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Oscar Santillan, The Castle, 2009–11, book pages, tape, glue, 4 x 16 x 16". From “paperless.”

“paperless”

Southeastern Center for Contemporary Art

Oscar Santillan, The Castle, 2009–11, book pages, tape, glue, 4 x 16 x 16". From “paperless.”

Paper manufacturing consumes 35 percent of harvested trees in America, while 40 percent of our total annual waste consists of paper and paper products. We all hoped that digital communication would alleviate these problems, yet today we churn out more paper than ever (while gobbling up other natural resources to power our smartphones, laptops, and high-definition televisions). Archaic as well as nonecological, paper is dirty, a material that some have come to regard as fragile, antique, even abject. Curated by Southeastern Center for Contemporary Art’s Steven Matijcio, “paperless” contemplated our conflicted relationship to this ubiquitous material, gathering art from fifteen international artists who have sought to reshape, recycle, torture, or dismember as they’ve mulled over paper’s future or elegized its demise.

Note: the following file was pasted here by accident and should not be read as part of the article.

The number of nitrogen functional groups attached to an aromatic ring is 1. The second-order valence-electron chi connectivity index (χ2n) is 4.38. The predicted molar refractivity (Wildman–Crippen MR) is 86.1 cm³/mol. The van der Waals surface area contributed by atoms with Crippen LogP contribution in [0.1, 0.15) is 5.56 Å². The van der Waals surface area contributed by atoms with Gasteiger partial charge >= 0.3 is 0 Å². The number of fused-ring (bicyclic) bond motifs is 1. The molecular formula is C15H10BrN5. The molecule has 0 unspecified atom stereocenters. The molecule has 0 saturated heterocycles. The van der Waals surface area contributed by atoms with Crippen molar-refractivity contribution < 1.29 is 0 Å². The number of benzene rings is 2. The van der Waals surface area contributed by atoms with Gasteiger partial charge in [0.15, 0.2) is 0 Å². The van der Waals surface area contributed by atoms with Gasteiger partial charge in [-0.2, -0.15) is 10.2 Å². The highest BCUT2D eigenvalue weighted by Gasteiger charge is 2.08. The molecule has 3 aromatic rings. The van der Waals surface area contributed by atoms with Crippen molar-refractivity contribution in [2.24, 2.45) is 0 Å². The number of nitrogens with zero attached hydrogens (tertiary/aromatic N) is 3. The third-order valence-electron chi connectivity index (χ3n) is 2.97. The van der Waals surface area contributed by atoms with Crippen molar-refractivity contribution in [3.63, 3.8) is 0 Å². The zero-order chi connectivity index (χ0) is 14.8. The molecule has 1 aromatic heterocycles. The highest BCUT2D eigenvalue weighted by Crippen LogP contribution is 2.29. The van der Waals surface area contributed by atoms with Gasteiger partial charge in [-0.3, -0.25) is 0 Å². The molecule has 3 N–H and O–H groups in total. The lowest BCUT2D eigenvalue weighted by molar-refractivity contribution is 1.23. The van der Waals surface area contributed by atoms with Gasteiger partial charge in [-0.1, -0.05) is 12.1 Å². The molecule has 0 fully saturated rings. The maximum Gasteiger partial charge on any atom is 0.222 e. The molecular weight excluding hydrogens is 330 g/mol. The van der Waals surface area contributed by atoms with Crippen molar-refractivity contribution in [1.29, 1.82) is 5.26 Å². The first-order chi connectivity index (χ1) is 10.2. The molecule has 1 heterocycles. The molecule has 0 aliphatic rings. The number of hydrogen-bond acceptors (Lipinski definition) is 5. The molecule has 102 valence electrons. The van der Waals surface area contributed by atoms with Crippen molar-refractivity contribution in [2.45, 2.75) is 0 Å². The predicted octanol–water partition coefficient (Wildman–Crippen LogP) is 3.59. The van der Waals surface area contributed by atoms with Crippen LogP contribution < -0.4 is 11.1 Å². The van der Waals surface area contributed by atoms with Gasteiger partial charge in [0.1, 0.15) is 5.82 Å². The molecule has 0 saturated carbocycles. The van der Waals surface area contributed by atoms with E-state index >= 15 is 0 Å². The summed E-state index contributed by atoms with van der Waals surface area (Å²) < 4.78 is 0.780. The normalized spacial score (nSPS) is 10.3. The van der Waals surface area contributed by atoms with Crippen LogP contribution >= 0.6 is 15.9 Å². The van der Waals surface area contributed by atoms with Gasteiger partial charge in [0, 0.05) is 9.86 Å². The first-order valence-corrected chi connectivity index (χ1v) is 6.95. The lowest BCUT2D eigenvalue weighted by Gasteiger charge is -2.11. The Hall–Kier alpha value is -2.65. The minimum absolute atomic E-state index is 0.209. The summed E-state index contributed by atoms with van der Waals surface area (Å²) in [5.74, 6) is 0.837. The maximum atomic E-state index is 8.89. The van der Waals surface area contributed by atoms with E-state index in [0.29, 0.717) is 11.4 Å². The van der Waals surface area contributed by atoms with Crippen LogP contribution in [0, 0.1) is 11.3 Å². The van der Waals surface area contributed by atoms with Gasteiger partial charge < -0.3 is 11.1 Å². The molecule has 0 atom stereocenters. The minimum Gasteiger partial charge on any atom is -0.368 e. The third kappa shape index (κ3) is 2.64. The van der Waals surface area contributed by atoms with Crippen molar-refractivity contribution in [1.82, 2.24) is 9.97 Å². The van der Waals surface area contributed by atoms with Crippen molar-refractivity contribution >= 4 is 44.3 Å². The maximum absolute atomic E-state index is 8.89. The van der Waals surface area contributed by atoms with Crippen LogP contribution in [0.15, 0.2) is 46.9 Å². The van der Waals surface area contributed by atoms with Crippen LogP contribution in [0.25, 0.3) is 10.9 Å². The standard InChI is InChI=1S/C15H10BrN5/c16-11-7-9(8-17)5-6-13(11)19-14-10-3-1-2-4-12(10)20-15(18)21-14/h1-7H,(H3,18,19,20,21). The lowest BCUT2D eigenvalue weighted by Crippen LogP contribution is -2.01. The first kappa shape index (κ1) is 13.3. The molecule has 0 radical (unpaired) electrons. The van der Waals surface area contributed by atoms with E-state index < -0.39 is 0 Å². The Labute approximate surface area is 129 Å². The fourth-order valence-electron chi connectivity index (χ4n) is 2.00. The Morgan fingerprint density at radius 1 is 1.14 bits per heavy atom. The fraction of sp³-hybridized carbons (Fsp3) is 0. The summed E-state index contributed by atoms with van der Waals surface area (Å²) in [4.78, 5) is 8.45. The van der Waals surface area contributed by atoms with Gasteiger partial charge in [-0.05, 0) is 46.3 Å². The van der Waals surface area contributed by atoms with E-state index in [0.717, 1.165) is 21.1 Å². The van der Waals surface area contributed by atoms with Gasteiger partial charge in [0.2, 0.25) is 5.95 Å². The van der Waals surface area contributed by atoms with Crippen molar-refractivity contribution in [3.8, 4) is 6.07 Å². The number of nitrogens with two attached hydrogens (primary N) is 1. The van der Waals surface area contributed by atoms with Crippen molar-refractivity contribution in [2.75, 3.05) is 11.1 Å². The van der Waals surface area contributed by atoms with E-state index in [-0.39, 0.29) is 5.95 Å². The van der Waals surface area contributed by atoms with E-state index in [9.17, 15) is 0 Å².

As might be expected, books figured prominently in multiple works

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